According to a new analysis, climate action lawsuits against governments and corporations have spread to 28 countries.
The study reveals that more than 1,300 climate change-related legal actions have been taken since 1990.
While the United States, with 1,023 cases, remains the leader in climate litigation, other countries see more and more people, charities and states taking action.
Joana Setzer, co-author of the report from the Grantham Institute and the London School of Economics, said: "Holding government and business accountable for failing to combat climate change has become a global phenomenon."
“People and environmental groups are forcing governments and businesses to go to court for failing to act on climate change, and not just in the United States. The number of countries where people are taking climate change legal action is likely to continue to rise, ”he added.
In the two and a half years since Donald Trump became president of the US, the lawsuits have attempted to prevent his attempts to undo environmental regulations. An analysis of 154 cases in the report shows that no reversal of a climate regulation in court has survived a legal challenge.
Countries where legal cases have been taken include Australia, where 94 cases were launched, the United Kingdom (53), Brazil (five), Spain (13), New Zealand (17) and Germany (five).
A landmark case in Pakistan four years ago established the right to challenge inaction on climate change on the basis of human rights. Asghar Leghari, a farmer in the southern Punjab region of Pakistan, took the government to court claiming he was violating his human rights by failing to address the impacts of climate change.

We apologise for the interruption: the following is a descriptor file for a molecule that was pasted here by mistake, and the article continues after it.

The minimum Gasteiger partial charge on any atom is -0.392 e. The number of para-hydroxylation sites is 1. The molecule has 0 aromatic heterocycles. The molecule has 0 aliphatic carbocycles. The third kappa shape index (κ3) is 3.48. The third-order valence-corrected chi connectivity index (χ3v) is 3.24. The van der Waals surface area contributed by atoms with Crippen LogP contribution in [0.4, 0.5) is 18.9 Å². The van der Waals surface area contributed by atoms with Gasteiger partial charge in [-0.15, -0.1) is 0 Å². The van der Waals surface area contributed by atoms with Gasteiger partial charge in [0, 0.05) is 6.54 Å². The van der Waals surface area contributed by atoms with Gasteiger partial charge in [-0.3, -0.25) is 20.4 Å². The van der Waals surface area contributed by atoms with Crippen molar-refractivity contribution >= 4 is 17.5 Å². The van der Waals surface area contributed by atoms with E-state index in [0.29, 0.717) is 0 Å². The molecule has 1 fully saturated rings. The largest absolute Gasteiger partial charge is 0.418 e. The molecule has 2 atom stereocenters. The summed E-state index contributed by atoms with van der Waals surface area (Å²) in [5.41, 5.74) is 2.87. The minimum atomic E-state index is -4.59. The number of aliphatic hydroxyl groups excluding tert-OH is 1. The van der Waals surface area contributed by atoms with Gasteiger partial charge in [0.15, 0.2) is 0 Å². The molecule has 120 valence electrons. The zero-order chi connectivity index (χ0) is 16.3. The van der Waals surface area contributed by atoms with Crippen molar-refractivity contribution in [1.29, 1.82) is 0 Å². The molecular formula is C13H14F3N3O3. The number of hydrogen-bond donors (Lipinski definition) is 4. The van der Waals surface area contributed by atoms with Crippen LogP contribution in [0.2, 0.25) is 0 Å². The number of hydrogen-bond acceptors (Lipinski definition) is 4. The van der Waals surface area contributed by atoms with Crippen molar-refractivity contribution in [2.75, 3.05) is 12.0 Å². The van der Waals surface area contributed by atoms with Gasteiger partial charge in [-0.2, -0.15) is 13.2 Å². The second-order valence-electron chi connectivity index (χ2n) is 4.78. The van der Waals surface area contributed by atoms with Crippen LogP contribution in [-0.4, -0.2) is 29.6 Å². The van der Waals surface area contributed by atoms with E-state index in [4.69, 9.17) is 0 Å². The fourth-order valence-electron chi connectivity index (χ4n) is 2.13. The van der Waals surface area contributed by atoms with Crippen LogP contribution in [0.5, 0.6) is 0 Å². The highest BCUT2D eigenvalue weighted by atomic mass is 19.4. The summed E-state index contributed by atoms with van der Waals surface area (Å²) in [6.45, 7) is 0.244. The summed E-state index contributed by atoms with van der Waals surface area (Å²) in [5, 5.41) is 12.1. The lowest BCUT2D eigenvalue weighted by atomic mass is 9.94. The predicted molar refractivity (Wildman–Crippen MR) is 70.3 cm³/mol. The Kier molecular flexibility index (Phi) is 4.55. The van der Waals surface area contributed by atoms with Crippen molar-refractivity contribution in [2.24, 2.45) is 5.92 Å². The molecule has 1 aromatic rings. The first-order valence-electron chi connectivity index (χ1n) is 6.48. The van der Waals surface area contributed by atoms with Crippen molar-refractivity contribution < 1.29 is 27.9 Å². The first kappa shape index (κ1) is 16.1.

It claimed that its leaders were not ensuring the security of water, food and energy in the face of the challenges posed by climate change. The court found in his favor, and one of the results was the establishment of a climate change commission.
The Urgenda Foundation case against the state of the Netherlands successfully defended the adoption of stricter emission reduction targets by the government. The result is the subject of an appeal.
In the UK, Client Earth has repeatedly won legal action against the British government for failing to take action over illegal levels of air pollution.
Most recently, an action was brought before the UN human rights committee in May this year by a group of eight people living on the Torres Strait Islands, in the far north of Australia. Calls on the Australian government to reduce its greenhouse gas emissions and take adequate coastal defense measures in consultation with the island community.
The report, released Thursday, says: "Litigation related to climate change continues to expand in all jurisdictions as a tool to strengthen climate action."
“The increase in strategic and routine cases, the increase in legal action by NGOs, the expansion of climate change lawsuits to other areas of the law, and improvements in climate science suggest that the use of litigation on climate change as a policy tool, change is likely to continue.